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Sep 29, 2008

Windy at the Mill

One thing it's difficult to complain about at the moment in La Liga is the sheer amount of footy on the telly. There was a midweek league programme to make up for the weekend lost to internationals, and I managed to take in Barça v Betis and Sevilla v Espanyol, with the occasional trip to the kitchen to make a cuppa. Sevilla looked really good, and I'm beginning to think I might have been a bit premature in writing them off this season. They still look scary, they still buzz around like bees on ginseng, and they've still got plenty of quality in their ranks. Then this weekend I managed to bike back through the night from the San Sebastian Film Festival to take in some of the Catalan derby at Espaynol, although I needn't have worried because the game actually finished well past the midnight hour, due to some shenanigans from the visiting Barça hoodlums, 'Boixos Nois', who let off a series of flares in the direction of their city neighbours, provoking a 15-minute suspension of the game.

Barça won it at the last gasp, with a penalty from Messi - and although they'd struggled to make their extra man count (Nene was sent off before half-time) there was only one side trying to play football (Barça), added to which Espanyol's goal came courtesy of an assault on goalkeeper Valdés that was a cross between Pressing Catch and Pearl Harbour.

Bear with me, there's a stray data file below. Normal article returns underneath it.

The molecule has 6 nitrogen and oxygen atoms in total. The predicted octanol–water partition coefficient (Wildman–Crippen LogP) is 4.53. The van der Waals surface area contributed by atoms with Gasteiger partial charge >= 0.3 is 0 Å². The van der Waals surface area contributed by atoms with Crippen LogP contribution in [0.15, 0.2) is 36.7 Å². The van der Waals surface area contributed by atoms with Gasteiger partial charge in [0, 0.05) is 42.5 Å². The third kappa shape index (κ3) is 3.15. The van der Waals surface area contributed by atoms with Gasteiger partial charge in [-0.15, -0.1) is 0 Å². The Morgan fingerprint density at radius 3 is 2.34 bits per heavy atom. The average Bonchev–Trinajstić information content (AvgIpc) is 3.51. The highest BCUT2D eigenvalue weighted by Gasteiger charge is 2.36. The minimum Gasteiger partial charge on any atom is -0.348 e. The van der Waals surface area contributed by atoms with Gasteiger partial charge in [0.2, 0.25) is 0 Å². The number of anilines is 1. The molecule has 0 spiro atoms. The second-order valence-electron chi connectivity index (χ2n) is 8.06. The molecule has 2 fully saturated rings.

In midweek Barça had let a two-goal lead slip at home to Betis when they looked to be cruising (at last) and were lucky to get away with the 3-2 win in the end. There's still some vulnerability there, and the disproportion of chances made to goals scored remains a significant factor. It depends on how you see it, but Real Madrid are playing with less verve but more efficiency.

Van Nistlerooy won it for Real at the death against the same Betis on Saturday night (in Seville), the difference being that Madrid had played the second half with ten men, had also conceded a equaliser, but had managed to nick a win at the end. They'd also gone one better than Barcelona in midweek by beating poor Sporting de Gijón 7-1, where Barcelona had only managed a mere six three days before. Before you write in accusing me of being anti-Barça (yawn), I know that Madrid were at home. But I just wanted to use this as an introduction to this week's subject, Real Sporting de Gijón. Really.